Baked Buzzed Bored: The RC Players' 'Evening of Scenes'
Honestly, I don’t remember a fair amount of it. Time seems to have compounded into itself. Funny how it does things like that. “Evening of Scenes” is a collection of short comedy sketches written and directed by students in the Residential College. The first one was about a classroom of students who are emotionally manipulated by a girl named “Samantha Jones.” Do they know that’s the name of Carrie Bradshaw’s puny and sexually adventurous best friend on hit ’90s sitcom “Sex and the City?!?” They moved on to a skit personifying the characters from the board game Clue, showing the vapid monopoly characters as people with financial motives. As to be expected from the Residential College, the play contained unsubtle hints of sarcasm scoffing at a capitalist society.
Things are NOT moving in real time right now. Readers, I have not been this high in QUITE some time. In Australia, where I am considering studying abroad, they would say I am “off my head!” I have been doing a fair amount of research on Australian slang. OK, third scene with the kindergarteners was on point and that’s not just something I would say because maybe I have some best friends in the scene. It really was very funny and capitalized on the absurdness of a power-hungry child, while interjecting the scene with short interactions of a father being excluded from a playgroup clique based on his gender. Commentary! We ended with a couponing show sketch that was positively overrun by gingers, not that there’s anything wrong with that. Red is a color of power so technically red hair should actually be more sexually appealing to us than other hair colors. While viewing the play, I was unaware of an actual couponing show, but apparently it exists. So while I believed during the show that it subverted reality to create a film of echoey obstruction, it actually REINFORCED the concepts of fatuous chaos that we have chosen to revel in as a society. — Daily Arts Writer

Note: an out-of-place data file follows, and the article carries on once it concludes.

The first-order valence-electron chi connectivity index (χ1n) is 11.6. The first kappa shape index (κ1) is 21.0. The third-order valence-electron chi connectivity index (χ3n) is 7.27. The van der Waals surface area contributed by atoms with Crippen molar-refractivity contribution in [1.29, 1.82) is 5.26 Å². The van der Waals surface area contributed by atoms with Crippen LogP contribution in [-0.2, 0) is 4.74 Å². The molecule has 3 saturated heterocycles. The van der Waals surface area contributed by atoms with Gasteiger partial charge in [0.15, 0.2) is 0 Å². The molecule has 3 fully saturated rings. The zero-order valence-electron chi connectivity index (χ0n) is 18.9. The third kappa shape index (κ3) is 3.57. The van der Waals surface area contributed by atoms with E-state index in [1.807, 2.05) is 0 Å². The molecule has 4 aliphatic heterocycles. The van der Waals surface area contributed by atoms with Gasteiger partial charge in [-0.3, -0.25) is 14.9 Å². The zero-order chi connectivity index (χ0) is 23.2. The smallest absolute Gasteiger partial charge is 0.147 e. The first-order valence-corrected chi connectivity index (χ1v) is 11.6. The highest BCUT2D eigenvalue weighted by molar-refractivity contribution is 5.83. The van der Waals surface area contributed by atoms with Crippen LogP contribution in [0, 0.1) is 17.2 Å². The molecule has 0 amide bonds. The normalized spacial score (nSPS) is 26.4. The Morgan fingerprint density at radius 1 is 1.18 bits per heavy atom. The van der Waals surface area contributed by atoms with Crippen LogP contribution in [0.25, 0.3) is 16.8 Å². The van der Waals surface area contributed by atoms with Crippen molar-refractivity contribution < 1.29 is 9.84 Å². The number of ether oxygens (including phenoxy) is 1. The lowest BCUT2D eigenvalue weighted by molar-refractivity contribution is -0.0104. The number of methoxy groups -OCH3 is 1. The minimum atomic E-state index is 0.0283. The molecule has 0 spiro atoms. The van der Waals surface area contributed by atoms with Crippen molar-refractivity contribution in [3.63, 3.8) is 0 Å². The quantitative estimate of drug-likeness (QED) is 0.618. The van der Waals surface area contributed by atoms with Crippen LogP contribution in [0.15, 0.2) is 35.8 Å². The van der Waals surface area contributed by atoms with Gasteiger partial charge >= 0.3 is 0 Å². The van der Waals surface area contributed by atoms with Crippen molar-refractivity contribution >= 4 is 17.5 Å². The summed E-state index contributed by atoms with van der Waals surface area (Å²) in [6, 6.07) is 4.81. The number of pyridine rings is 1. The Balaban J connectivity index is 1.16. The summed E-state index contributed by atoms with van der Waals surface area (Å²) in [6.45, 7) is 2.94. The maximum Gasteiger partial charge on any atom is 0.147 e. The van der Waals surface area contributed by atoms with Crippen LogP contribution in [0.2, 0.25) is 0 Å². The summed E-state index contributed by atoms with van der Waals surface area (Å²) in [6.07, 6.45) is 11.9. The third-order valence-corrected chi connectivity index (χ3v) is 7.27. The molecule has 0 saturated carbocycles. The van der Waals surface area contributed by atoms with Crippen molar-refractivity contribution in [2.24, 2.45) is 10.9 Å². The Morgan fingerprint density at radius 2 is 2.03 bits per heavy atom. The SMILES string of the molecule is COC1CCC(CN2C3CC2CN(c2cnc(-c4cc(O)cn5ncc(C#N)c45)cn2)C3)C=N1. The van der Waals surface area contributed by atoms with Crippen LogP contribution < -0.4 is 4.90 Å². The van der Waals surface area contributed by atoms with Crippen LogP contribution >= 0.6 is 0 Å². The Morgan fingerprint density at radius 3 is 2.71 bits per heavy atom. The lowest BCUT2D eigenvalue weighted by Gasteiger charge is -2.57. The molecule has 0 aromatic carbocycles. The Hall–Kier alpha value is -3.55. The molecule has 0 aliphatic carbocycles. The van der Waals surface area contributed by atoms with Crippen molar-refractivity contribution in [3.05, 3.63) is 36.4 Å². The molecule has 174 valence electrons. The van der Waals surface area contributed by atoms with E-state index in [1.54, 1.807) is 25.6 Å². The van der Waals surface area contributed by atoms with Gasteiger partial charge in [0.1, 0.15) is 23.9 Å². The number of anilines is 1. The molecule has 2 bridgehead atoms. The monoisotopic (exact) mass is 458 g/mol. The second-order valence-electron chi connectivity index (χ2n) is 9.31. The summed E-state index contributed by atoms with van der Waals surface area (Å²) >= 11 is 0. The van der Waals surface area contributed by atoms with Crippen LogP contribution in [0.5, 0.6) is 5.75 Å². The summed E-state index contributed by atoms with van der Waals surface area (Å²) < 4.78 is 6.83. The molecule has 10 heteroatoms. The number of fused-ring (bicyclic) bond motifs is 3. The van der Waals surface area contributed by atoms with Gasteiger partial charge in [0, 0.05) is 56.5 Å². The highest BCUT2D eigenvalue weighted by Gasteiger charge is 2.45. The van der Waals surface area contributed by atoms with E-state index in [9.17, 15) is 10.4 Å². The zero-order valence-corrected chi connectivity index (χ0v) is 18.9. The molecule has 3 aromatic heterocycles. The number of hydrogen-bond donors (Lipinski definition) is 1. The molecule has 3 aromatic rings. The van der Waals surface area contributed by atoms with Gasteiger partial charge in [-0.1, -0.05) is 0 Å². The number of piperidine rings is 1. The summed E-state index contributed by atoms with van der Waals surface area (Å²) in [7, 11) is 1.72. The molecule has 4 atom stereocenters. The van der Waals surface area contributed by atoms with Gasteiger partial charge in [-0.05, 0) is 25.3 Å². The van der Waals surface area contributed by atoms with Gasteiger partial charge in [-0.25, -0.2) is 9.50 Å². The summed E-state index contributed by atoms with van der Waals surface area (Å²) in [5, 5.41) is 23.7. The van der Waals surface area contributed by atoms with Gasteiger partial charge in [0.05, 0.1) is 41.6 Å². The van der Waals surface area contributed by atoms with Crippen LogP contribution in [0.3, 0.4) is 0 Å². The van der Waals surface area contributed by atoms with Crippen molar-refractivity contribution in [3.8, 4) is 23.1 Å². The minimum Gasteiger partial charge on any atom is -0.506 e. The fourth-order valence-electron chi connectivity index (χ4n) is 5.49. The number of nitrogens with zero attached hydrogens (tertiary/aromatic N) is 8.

This theater is a lot smaller than expected. Someone’s perfume smells like old lady. This is how I perish. Why is theater so funny? Why can I not do that? Why did I not bring a drink for the road? Apparently monopoly is the only Ayn Rand endorsed board game. Cool. There's this whole scene about killing Caesar and literally all I can think about is in mean girls when Gretchen Wieners (daughter of the inventor of toaster strudel) freaks out and is like “WHY DON’T WE JUST STAB CAESAR?!” I relate to this awkward, gawky suburban dad way more than I should. Oh my sweet Jesus they brought back the Harry Potter puppet song ... I am weak ... with joy. Seventy-five percent of the people in this sketch are red heads. I wonder if they'll make a joke about it. (They did) All these people are so witty and talented. What if I started doing a standing ovation every time I got an article published. That would be too much. I'll stick to what I know and let the real ac-tòrs do what they do. — Daily Arts Writer
I had no clue where I was even going tonight before we got here. I need to stop blindly committing to things, but this one really paid off. We’re on the second act and they’ve covered my three favorite things: weird celebrity obsessions, Clue the board game and the phrase “yas kween.” Not too shabby for a sober Friday night. Maybe I should do this kind of stuff more often.
Ahh now is the fourth act and one of our Daily Arts writers is on stage. #Represent. The delivery has been fantastic, a well-performed mix of slapstick and sharp humor. The range in topics and length of individual skits kept the evening moving along in a fashion that didn’t allow for dips in engagement. Even the intermissions were expertly played. Whoever chose to play “Harry Potter Puppet Pals” during the intermission deserves endless high-fives because I am dying.
RC Players is something I will definitely be attending again (you should too), and this time all I can hope for is that if there’s another scene about killing Julius Caesar (most likely, there won’t be) and someone will make a Gretchen Weiners reference. — Christian Kennedy